Flip a coin: Four-corner stall or fast break?

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Over at Facebook the other day, I queried at-large council member (and independent mayoral candidate) Jack Messer about his opposition to expanding the city’s riverfront development district, as originally discussed here: The nightmare scenario: Weapons of mass pub grub destruction.

Roger to Jack: “Given that the state ATC already defines the legal requirements of all alcohol permittees, including an obligation for them to serve food, what safeguards are you suggesting beyond the state’s existing ones? And, what do restaurants with three-ways have to do with policing? Aren’t the state boys poaching already? Thanks.”

Jack to Roger: “In answer to your question, I and other members of the committee think that with the way things are right now, we need to support the existing establishments and promote the growth in the area that we have now, I feel that this is the most important thing to try to accomplish. With expanding the area, we would possibly only pick up one business and that right now is on hold after talking to the owners. I also feel that since I am in the 11th hour of my elected office as councilman, I don’t think decisions like this are in the best interest of a new council that would be taking office. For too long now, things have been done in the past to try to undermine the will of the people. If the community thinks that this would build New Albany in a positive way, then the next council can deal with this. It also seems to me that the only person concerned about this is part of this administration and not from the public. Maybe a political favor is at work here.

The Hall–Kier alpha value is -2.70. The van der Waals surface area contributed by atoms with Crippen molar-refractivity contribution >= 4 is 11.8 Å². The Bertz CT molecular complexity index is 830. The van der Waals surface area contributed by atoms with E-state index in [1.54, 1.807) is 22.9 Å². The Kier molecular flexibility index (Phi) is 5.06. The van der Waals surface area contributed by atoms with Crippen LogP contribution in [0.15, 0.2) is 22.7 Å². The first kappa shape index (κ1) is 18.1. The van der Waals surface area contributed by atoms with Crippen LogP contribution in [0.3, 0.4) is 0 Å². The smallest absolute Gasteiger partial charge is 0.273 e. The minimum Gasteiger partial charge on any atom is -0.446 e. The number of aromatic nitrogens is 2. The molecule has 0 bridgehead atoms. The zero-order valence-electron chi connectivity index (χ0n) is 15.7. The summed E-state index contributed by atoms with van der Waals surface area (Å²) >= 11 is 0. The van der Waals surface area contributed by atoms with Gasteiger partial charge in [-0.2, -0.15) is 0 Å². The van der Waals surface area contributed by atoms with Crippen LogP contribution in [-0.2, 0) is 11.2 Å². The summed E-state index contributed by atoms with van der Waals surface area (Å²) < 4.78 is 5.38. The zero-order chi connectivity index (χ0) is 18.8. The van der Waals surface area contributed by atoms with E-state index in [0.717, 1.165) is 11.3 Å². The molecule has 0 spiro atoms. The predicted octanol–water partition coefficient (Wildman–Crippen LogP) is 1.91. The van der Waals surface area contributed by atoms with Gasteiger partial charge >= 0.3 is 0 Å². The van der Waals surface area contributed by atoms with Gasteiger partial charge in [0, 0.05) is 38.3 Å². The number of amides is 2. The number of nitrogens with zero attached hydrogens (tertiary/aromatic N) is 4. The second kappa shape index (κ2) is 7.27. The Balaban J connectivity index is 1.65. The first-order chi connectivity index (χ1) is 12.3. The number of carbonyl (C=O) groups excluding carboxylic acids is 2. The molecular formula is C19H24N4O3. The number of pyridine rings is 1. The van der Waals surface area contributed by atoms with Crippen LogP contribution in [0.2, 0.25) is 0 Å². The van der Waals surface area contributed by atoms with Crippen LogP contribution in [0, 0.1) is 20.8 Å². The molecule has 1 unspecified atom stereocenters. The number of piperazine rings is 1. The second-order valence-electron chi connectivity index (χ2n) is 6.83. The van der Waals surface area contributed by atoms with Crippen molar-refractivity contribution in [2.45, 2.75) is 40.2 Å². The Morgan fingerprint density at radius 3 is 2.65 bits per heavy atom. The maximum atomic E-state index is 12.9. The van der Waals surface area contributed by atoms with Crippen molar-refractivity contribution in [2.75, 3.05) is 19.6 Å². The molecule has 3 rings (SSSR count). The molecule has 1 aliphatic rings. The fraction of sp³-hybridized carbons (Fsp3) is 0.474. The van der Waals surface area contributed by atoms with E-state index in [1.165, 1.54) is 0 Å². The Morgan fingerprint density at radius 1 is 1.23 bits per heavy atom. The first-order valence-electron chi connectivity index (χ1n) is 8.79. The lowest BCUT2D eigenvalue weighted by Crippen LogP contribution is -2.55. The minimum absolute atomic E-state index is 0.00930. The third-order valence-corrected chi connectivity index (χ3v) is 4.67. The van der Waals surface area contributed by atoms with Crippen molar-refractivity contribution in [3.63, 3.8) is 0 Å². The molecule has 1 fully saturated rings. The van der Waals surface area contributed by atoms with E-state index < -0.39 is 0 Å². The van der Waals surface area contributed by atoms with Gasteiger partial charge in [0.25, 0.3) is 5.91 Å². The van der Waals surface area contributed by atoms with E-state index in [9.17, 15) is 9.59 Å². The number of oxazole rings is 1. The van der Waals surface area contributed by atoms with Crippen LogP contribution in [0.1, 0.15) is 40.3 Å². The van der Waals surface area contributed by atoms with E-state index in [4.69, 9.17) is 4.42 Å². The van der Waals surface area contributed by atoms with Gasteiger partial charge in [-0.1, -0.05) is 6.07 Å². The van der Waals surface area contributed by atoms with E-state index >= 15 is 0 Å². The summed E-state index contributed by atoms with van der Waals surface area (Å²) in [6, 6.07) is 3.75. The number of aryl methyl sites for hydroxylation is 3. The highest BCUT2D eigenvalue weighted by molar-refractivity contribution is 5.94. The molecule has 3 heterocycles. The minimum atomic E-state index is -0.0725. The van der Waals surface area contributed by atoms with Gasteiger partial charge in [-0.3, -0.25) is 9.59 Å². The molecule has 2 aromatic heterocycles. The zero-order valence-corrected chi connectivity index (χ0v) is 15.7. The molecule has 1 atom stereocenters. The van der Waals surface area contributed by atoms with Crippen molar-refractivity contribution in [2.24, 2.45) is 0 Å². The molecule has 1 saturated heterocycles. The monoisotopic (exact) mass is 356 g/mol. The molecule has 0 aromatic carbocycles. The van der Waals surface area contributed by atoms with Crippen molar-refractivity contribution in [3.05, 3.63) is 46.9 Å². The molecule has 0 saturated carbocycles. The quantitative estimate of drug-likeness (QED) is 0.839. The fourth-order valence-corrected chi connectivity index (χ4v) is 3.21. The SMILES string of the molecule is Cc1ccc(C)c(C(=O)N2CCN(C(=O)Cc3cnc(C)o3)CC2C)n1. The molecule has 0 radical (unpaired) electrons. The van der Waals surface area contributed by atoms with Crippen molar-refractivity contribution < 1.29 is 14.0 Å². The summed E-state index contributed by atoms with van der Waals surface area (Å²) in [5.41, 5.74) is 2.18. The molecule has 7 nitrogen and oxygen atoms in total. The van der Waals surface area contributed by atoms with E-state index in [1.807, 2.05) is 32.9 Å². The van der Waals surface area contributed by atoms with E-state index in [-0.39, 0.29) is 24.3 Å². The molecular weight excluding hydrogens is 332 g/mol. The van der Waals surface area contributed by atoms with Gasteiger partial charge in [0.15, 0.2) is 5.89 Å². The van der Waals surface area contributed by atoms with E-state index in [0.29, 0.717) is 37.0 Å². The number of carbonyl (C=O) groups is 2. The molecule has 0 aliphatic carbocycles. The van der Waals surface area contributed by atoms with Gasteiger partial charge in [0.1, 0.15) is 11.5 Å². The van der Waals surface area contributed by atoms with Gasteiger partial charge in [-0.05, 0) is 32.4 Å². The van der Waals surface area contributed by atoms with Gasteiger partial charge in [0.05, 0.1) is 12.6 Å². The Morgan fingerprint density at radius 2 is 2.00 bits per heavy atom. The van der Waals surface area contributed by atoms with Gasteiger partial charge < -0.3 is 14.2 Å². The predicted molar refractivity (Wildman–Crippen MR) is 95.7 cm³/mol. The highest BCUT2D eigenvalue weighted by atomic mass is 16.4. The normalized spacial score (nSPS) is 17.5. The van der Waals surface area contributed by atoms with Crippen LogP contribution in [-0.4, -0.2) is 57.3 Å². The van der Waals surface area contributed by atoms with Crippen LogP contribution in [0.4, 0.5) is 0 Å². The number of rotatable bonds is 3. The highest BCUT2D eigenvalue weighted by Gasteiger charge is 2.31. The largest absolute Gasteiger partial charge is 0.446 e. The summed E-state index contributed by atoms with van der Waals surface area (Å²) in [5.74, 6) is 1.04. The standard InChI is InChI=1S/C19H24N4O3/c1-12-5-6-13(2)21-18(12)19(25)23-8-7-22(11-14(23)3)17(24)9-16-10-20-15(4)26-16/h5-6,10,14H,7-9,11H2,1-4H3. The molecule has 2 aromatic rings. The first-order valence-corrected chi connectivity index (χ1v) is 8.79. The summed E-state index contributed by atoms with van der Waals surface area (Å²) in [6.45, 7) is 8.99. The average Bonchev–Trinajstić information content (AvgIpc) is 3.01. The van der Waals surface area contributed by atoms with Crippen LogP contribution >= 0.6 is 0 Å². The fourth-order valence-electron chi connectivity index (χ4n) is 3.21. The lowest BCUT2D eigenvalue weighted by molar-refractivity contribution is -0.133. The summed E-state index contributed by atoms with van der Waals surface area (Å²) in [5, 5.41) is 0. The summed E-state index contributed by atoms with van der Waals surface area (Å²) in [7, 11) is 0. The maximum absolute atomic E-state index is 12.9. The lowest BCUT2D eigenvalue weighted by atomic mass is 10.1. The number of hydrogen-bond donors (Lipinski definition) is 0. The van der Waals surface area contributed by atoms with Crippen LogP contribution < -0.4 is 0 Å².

He didn’t really answer my question, but that can be another topic for another time. What I noticed first was the underlined portion above, which seems quite clear in the sense of Messer signalling his lame duck intent: I’m almost gone, and the next group can deal with this.

Fair enough, I guess, except that candidate Messer had an entirely different view of pro-activity with respect to a measure approved at last night’s council meeting, as quoted in OSIN on Thursday (pop-up alert):

Councilman and mayoral candidate Jack Messer said he favors the amended code. He said “leaving things undone isn’t going to solve the problem of getting things done.”

“If it’s a tie, nobody wins. So to kill it would be an injustice to the people of the community that wanted it,” he said. “I think it should be tabled and brought back up when there’s a full council.”

So, isn’t it fair to ask: Should, or should not, the council leave things undone in its declining weeks?

And: Why is washing one’s legislative hands of it the correct path as pertains to the riverfront development district, but the incorrect one when it comes to the amended voting procedure?
I consider this a purely rhetorical question, by the way. In a wider world outside the atrophied shores of Scribnerdom, immediate communication has been enabled, and perhaps even perfected, via platforms like Facebook, and yet sadly, Messer isn’t the only New Albany political hopeful inclined to emulate the famous television commercial’s advice when questioning time begins.

The voting measure went through: New Albany council strengthens code enforcement measure; Motion requiring majority vote to pass or fail a measure approved (Suddeath; OSIN; pop-ups)

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